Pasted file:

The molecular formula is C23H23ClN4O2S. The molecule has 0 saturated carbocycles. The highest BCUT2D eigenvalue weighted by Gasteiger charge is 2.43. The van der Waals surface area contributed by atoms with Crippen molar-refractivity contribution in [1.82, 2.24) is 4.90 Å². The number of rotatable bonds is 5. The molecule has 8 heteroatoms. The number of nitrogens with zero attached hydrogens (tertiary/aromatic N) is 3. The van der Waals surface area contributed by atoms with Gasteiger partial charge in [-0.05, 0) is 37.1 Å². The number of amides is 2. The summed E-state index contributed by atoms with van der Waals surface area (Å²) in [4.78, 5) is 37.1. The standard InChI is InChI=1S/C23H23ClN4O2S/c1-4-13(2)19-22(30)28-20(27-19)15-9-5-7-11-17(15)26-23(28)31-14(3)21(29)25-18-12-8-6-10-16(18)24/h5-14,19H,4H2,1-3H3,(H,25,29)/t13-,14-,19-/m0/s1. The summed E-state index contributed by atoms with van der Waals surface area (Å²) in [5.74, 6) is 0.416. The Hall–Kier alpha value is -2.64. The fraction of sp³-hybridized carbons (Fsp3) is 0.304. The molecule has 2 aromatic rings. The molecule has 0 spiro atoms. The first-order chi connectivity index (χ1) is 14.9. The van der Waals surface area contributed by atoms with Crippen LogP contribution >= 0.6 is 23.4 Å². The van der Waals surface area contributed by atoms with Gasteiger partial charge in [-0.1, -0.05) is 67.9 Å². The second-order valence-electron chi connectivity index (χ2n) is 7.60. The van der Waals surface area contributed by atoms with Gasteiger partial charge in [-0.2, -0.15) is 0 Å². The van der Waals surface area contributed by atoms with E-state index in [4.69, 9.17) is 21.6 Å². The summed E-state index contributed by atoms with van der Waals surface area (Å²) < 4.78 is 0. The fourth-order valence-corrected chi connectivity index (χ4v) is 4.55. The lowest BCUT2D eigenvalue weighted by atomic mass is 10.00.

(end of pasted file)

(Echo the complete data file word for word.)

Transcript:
The molecular formula is C23H23ClN4O2S. The molecule has 0 saturated carbocycles. The highest BCUT2D eigenvalue weighted by Gasteiger charge is 2.43. The van der Waals surface area contributed by atoms with Crippen molar-refractivity contribution in [1.82, 2.24) is 4.90 Å². The number of rotatable bonds is 5. The molecule has 8 heteroatoms. The number of nitrogens with zero attached hydrogens (tertiary/aromatic N) is 3. The van der Waals surface area contributed by atoms with Gasteiger partial charge in [-0.05, 0) is 37.1 Å². The number of amides is 2. The summed E-state index contributed by atoms with van der Waals surface area (Å²) in [4.78, 5) is 37.1. The standard InChI is InChI=1S/C23H23ClN4O2S/c1-4-13(2)19-22(30)28-20(27-19)15-9-5-7-11-17(15)26-23(28)31-14(3)21(29)25-18-12-8-6-10-16(18)24/h5-14,19H,4H2,1-3H3,(H,25,29)/t13-,14-,19-/m0/s1. The summed E-state index contributed by atoms with van der Waals surface area (Å²) in [5.74, 6) is 0.416. The Hall–Kier alpha value is -2.64. The fraction of sp³-hybridized carbons (Fsp3) is 0.304. The molecule has 2 aromatic rings. The molecule has 0 spiro atoms. The first-order chi connectivity index (χ1) is 14.9. The van der Waals surface area contributed by atoms with Crippen LogP contribution >= 0.6 is 23.4 Å². The van der Waals surface area contributed by atoms with Gasteiger partial charge in [-0.1, -0.05) is 67.9 Å². The second-order valence-electron chi connectivity index (χ2n) is 7.60. The van der Waals surface area contributed by atoms with Gasteiger partial charge in [-0.2, -0.15) is 0 Å². The van der Waals surface area contributed by atoms with E-state index in [4.69, 9.17) is 21.6 Å². The summed E-state index contributed by atoms with van der Waals surface area (Å²) < 4.78 is 0. The fourth-order valence-corrected chi connectivity index (χ4v) is 4.55. The lowest BCUT2D eigenvalue weighted by atomic mass is 10.00.